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September 3, 2002—In this issue:
1. DEVELOPER .NET PERSPECTIVES
- Method Overloading
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1. DEVELOPER .NET PERSPECTIVES
(contributed by Bill Sheldon, email@example.com)
This week, I want to talk about the object-oriented (OO) concept of method overloading. When method overloading is present in OO languages, it replaces the use of optional parameters. The Microsoft .NET Framework provides method overloading in its .NET languages. Overloading a method in Visual Basic .NET and Visual C# .NET is easy as long as you're aware of a limitation and some caveats.
Some languages, such as Visual Basic (VB) 6.0 and C, let you declare methods that have optional parameters. The disadvantage of optional parameters is that you must constantly account for them. For example, in VB 6.0, suppose you want to call a method that has three optional parameters. If you want to use only the third optional parameter, you must pass in two placeholder commas before the third parameter's value. In C, you must place all optional parameters at the end of a method call and you must pass in a value for every parameter. Thus, if a function has three optional parameters and you want to use only the third parameter, you need to pass in "null" for the first two parameters followed by the value for the third parameter.
If you initially created the class to which the method belongs, you can include placeholder commas or null values fairly easily. However, if you didn't write the class, how do you know that the combination of parameters you're passing in to the method call will work? For all you know, to use the third parameter, you might need to also pass in a fourth parameter. Problems can also arise if you need to modify the class so that the method accepts different or new parameters. The bottom line is that you don't have a good way to maintain the logic necessary to use optional parameters.
An alternative to using optional parameters is method overloading. In method overloading, all the parameters are mandatory; however, when you create an instance of the class object, you can declare different versions of the same method call. Each version can have different parameters. So, instead of declaring a single method that has three optional parameters, you can declare the method three times, specifying a different set of parameters each time.
The basic idea behind overloading is that you can create multiple versions of a method. You just need to meet the following two criteria for each version:
Meeting these two criteria for overloading is fairly straightforward and, to the best of my knowledge, poses only one minor limitation compared with optional parameters. This limitation involves the situation in which a method accepts several of the same type of parameters. For example, suppose you have a VB 6.0 method that accepts two strings: a message and window title. To declare this method in VB 6.0, you might use code such as
Optional strTitle As String = "Warning")
With optional parameters, you can call this function four ways: without passing any parameters, passing only a message, passing only a title, or passing both a message and title. However, with method overloading, you can simulate only three of these four options. You can create a version that accepts no parameters, a version that accepts one parameter (either the message or the title), and a version that accepts two parameters (both the message and title). You can't create a version that accepts the message parameter and another version that accepts the title parameter. The method declaration would fail because the number of parameters doesn't vary and the parameters are the same type (i.e., strings) in these two versions.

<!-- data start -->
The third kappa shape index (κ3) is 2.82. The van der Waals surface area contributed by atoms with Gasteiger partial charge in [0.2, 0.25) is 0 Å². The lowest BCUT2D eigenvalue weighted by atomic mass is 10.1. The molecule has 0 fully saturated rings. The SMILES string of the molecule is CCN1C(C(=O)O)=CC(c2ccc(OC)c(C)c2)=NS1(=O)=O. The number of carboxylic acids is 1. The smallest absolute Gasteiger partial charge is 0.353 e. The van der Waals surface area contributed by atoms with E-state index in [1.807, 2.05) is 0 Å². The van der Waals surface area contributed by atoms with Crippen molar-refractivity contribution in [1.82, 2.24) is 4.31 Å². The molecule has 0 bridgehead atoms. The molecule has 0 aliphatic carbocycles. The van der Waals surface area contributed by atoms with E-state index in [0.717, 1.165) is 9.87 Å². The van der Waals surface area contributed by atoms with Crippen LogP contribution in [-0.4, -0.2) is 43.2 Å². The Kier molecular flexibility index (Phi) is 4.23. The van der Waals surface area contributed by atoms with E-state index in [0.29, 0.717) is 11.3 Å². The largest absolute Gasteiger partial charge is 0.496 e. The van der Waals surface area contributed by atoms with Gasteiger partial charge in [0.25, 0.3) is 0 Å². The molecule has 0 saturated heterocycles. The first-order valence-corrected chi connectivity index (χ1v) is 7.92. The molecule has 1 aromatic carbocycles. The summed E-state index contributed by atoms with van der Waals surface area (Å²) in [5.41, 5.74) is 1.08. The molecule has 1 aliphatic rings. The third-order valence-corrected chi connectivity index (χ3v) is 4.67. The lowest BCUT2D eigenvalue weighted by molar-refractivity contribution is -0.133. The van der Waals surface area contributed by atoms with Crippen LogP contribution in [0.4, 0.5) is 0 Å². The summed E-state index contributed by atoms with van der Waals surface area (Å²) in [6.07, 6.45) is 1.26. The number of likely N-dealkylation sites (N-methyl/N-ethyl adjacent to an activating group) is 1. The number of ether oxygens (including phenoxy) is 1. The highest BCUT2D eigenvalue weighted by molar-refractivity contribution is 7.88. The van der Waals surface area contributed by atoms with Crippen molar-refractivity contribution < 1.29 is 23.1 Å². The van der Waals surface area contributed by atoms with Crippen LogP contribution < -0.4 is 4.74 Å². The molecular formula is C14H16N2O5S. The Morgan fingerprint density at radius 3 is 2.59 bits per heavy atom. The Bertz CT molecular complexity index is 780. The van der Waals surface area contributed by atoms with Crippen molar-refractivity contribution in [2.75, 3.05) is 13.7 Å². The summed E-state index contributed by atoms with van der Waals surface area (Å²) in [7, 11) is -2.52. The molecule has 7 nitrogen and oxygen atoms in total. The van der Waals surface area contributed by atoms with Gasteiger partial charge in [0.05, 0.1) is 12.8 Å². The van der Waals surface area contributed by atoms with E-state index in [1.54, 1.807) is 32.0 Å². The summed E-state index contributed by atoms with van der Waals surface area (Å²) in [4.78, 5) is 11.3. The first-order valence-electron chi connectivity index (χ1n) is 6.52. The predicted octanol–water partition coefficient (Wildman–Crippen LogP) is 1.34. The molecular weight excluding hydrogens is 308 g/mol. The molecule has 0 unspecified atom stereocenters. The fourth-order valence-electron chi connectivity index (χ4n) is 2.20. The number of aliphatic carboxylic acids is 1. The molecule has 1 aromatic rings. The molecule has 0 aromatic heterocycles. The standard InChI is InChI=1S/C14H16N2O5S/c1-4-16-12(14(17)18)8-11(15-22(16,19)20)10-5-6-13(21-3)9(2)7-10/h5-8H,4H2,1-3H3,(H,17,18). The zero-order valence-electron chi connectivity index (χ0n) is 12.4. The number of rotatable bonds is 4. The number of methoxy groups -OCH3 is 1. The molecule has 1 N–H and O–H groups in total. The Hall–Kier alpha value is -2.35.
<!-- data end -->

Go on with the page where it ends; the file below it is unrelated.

In those cases in which you can't simulate all the options, you can define alternative methods instead of defining alternative versions of the same method. For example, for the preceding VB 6.0 declaration, you can use the following Visual Basic .NET declarations:
Public Function Message(ByVal strMsg As String) As String
Public Function Message(ByVal strMsg As String,
ByVal strTitle As String) As String
Public Function MessageTitle(ByVal strTitle As String) As String
In these declarations, notice the absence of a keyword. Although Visual Basic .NET includes a keyword (i.e., Overloads), you don't need to use this keyword to overload a method in Visual Basic .NET. (Visual C# .NET doesn't have a keyword for overloading.) In fact, I highly recommend that you pretend the Overloads keyword doesn't exist because using it causes problems. After you label one instance of an overloaded method with the Overloads keyword, you must label all the other instances with this keyword. Forgetting to do so will cause the method declaration to fail. In addition, if you use the Overloads keyword, you can't use the Shadows keyword in the same method declaration. (When two methods share the same name, one can hide, or "shadow" the other.) I'm not saying that you can't overload a method that uses the Shadows keyword. You just can't combine the Shadows keyword and Overloads keyword in the same method declaration.
Method overloading is a powerful alternative to optional parameters because it provides almost all the adaptability of optional parameters, much greater control over which parameter combinations are valid, and easily maintainable code. For more information about method overloading in Visual Basic .NET, go to the following URL: http://msdn.microsoft.com/library/default.asp?url=/library/en-us/vblr7/html/vastmfunction.asp
Next week, I'll talk about another type of overloading in the .NET Framework: operator overloading. Of all the elements in the .NET Framework, operator overloading is one of the few areas in which the .NET development team wasn't as consistent as they could've been.
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